Grief for me started with the loss of my sister, almost immediately followed by the loss of my mother, and aunt within about 2 years. Those losses were about 7-8 years ago, but their wounds at times still feel fresh. My “cycle” of grief was choppy and may be different or similar to what you have experienced, but know that whatever your experience is/was, it is just that, YOURS.
I plan on discussing the general cycle of grief, but remember that YOUR grief does not need to follow this cycle. It may look completely different, it may not go in “order”, or it may even skip steps. Your cycle of grief is exactly as it should be and it may not be what "others" think, and that is fine. I want anyone reading about grief to know that in my experience there is never a strict standard on what you should go through, but instead only what actually happens to each individual.
*The seven stages of grief I have included are on the chart at the bottom of the page.*
Grief hit me the hardest with the loss of my sister. It was unexpected and heart wrenching losing her at the age of 28. My cycle looked like this: Shock, massive amounts of shock! Denial then set in quickly. I kept reasoning with myself that this was not possible or that perhaps I was dreaming, unfortunately that was not the case. I had an additional step thrown in there between denial and anger, which was compartmentalizing. I had to run the show for many of the funeral arrangements, so I cried at night and figured out how to deal in the day (with periodic breakdowns).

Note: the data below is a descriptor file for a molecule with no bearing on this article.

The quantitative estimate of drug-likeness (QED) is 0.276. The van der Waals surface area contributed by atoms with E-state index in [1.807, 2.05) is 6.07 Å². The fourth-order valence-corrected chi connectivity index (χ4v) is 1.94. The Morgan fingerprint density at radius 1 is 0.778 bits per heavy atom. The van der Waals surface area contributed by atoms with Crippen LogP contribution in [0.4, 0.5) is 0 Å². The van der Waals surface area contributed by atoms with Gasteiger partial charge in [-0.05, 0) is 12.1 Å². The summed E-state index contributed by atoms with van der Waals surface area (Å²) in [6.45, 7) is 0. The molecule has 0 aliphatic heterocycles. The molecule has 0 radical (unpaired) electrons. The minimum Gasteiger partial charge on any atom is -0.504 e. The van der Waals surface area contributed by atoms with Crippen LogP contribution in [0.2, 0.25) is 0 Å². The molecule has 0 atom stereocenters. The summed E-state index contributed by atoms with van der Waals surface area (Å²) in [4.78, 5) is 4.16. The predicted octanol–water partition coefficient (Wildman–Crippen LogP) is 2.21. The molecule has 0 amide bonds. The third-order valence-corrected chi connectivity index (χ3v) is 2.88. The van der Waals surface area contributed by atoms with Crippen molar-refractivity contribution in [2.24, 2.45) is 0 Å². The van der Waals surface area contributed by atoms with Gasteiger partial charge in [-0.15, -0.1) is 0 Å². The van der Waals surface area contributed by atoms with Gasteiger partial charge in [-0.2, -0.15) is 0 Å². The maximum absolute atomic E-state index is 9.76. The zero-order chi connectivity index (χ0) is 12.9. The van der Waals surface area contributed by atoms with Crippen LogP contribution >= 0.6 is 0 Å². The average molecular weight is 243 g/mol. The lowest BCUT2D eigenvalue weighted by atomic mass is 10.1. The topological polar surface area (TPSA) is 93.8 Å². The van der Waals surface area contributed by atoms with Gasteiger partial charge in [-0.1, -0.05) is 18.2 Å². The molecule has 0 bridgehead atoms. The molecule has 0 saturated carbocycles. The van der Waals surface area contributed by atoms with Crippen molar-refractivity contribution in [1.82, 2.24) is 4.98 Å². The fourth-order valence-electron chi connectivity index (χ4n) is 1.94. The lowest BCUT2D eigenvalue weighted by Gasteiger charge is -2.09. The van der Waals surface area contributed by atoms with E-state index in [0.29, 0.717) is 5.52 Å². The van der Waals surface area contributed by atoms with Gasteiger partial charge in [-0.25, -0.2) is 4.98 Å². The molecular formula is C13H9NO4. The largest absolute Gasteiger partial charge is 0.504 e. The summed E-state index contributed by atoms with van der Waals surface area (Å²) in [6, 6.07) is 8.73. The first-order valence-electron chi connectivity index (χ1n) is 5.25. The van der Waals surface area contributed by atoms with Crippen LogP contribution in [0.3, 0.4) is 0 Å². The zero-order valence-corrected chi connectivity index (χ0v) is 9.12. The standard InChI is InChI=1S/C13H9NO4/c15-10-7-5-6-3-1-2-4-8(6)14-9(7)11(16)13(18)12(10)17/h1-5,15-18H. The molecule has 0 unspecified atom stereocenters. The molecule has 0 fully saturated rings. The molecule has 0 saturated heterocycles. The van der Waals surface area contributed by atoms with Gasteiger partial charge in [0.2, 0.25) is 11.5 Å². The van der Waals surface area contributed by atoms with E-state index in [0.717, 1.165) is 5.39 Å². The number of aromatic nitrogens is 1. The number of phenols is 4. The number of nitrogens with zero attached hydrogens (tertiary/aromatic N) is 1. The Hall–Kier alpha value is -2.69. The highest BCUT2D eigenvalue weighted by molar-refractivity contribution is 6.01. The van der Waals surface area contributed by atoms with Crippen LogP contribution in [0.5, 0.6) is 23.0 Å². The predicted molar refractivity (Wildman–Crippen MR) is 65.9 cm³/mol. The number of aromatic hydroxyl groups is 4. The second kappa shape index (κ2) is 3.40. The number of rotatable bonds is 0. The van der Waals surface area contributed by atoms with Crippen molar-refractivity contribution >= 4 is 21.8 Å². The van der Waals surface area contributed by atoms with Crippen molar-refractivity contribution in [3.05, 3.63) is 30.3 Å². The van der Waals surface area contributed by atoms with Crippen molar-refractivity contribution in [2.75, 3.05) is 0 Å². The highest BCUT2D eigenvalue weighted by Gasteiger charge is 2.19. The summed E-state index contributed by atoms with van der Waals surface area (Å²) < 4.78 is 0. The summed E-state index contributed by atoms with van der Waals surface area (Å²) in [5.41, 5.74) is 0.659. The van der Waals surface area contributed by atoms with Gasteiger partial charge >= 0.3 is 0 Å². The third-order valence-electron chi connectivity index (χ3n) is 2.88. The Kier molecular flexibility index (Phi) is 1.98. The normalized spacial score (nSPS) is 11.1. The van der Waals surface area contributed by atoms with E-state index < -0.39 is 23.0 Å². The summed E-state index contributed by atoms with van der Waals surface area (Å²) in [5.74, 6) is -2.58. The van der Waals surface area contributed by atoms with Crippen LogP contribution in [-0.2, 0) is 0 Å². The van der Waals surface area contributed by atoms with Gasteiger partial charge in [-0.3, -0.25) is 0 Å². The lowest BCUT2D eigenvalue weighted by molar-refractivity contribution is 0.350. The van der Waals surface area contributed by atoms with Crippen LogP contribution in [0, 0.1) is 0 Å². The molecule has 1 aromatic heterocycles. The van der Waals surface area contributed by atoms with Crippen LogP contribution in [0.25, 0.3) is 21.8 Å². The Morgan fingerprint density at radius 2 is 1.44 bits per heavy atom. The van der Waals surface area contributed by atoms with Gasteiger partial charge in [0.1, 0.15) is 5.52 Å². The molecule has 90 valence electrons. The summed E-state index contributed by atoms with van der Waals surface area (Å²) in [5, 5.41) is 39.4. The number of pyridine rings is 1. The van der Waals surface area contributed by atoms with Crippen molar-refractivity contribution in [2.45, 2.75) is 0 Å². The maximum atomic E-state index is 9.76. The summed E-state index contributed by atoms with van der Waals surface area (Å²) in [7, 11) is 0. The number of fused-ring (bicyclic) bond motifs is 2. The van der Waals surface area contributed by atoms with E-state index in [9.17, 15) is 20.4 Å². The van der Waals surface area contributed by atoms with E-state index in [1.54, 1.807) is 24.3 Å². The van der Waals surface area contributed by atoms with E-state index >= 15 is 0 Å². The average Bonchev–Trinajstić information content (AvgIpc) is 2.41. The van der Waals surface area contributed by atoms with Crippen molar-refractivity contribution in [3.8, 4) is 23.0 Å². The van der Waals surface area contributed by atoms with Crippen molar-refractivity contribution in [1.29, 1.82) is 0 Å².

Next came anger. I was angry about everything. The medical examiner messed up the autopsy, the doctors at the hospital made mistakes, etc. Someone needed to take the blame for this unexpected sorrow. I still may be right about some of that, but it would not and did not bring her back. Bargaining was also around from the beginning. I would have dreams and wish I could make them real. Bargaining hurt.
Guilt came and visited me frequently also and at times it still does. If only, why didn’t I, how could I, etc. I loved my sister; she knew that, the end. However, it is hard to not remind yourself of all the mistakes you made with the person you lost. We are all human and we all make these mistakes sometimes, but remember they loved you anyway.
Now depression. Depression is the long lasting friend of grief. I have battled depression and its minions for years since I lost my sister. However, it will not win. Even now when acceptance has come in to play I can still feel depression remind me of its presence, but again I say it will not win. Realistically speaking some people need help when experiencing the level of depression that comes with losing someone so important to you and I would recommend seeing you primary doctor or psychiatrist for potential help in the form of medication. This is always a choice, but remember it is not permanent and you can be tapered off when you want (please always discontinue use of any psychotropic with your doctors help). I did take an anti depressant/ anti anxiety medication for a while to get me over the hump of my worst depressive symptoms. It helped, but I understand it does not help everyone.